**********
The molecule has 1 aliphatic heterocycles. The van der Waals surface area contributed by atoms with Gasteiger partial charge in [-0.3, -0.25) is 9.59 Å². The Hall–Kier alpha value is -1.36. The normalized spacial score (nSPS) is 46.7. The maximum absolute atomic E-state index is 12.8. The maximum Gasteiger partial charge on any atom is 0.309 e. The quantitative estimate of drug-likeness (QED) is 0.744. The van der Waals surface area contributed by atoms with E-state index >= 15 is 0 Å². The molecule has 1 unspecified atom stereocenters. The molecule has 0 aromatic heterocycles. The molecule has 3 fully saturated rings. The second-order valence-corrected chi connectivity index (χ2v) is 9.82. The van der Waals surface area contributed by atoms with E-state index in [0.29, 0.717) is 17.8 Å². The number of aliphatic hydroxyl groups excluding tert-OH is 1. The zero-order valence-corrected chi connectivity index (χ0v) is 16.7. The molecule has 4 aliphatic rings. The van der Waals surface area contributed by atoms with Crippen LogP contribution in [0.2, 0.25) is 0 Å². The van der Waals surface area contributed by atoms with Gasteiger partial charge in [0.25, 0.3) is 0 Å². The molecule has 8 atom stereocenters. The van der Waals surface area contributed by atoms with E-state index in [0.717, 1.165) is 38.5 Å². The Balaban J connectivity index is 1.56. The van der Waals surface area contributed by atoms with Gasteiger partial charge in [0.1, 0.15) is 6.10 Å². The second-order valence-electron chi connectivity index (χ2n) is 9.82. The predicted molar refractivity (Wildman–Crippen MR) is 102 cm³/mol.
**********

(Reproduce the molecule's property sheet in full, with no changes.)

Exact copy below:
The molecule has 1 aliphatic heterocycles. The van der Waals surface area contributed by atoms with Gasteiger partial charge in [-0.3, -0.25) is 9.59 Å². The Hall–Kier alpha value is -1.36. The normalized spacial score (nSPS) is 46.7. The maximum absolute atomic E-state index is 12.8. The maximum Gasteiger partial charge on any atom is 0.309 e. The quantitative estimate of drug-likeness (QED) is 0.744. The van der Waals surface area contributed by atoms with E-state index >= 15 is 0 Å². The molecule has 1 unspecified atom stereocenters. The molecule has 0 aromatic heterocycles. The molecule has 3 fully saturated rings. The second-order valence-corrected chi connectivity index (χ2v) is 9.82. The van der Waals surface area contributed by atoms with E-state index in [0.29, 0.717) is 17.8 Å². The number of aliphatic hydroxyl groups excluding tert-OH is 1. The zero-order valence-corrected chi connectivity index (χ0v) is 16.7. The molecule has 4 aliphatic rings. The van der Waals surface area contributed by atoms with Crippen LogP contribution in [0.2, 0.25) is 0 Å². The van der Waals surface area contributed by atoms with Gasteiger partial charge in [0.25, 0.3) is 0 Å². The molecule has 8 atom stereocenters. The van der Waals surface area contributed by atoms with E-state index in [0.717, 1.165) is 38.5 Å². The Balaban J connectivity index is 1.56. The van der Waals surface area contributed by atoms with Gasteiger partial charge in [0.1, 0.15) is 6.10 Å². The second-order valence-electron chi connectivity index (χ2n) is 9.82. The predicted molar refractivity (Wildman–Crippen MR) is 102 cm³/mol.